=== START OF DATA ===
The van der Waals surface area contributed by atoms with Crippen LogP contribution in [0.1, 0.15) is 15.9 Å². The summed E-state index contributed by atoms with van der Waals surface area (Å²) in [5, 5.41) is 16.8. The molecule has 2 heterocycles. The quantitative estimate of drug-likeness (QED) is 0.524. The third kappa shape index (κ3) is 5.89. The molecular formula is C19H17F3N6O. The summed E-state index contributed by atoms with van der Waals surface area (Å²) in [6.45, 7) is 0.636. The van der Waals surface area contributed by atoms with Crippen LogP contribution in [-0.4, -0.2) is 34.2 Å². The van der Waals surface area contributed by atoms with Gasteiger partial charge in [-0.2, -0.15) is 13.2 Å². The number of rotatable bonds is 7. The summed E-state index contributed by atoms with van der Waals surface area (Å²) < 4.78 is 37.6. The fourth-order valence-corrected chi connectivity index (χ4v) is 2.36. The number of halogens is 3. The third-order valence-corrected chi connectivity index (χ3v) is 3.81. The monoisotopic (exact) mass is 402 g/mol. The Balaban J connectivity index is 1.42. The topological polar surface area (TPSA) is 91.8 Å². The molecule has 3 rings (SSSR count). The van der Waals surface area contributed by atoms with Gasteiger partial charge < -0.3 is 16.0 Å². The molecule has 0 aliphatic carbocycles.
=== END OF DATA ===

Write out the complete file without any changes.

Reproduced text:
The van der Waals surface area contributed by atoms with Crippen LogP contribution in [0.1, 0.15) is 15.9 Å². The summed E-state index contributed by atoms with van der Waals surface area (Å²) in [5, 5.41) is 16.8. The molecule has 2 heterocycles. The quantitative estimate of drug-likeness (QED) is 0.524. The third kappa shape index (κ3) is 5.89. The molecular formula is C19H17F3N6O. The summed E-state index contributed by atoms with van der Waals surface area (Å²) in [6.45, 7) is 0.636. The van der Waals surface area contributed by atoms with Crippen LogP contribution in [-0.4, -0.2) is 34.2 Å². The van der Waals surface area contributed by atoms with Gasteiger partial charge in [-0.2, -0.15) is 13.2 Å². The number of rotatable bonds is 7. The summed E-state index contributed by atoms with van der Waals surface area (Å²) < 4.78 is 37.6. The fourth-order valence-corrected chi connectivity index (χ4v) is 2.36. The number of halogens is 3. The third-order valence-corrected chi connectivity index (χ3v) is 3.81. The monoisotopic (exact) mass is 402 g/mol. The Balaban J connectivity index is 1.42. The topological polar surface area (TPSA) is 91.8 Å². The molecule has 3 rings (SSSR count). The van der Waals surface area contributed by atoms with Gasteiger partial charge < -0.3 is 16.0 Å². The molecule has 0 aliphatic carbocycles.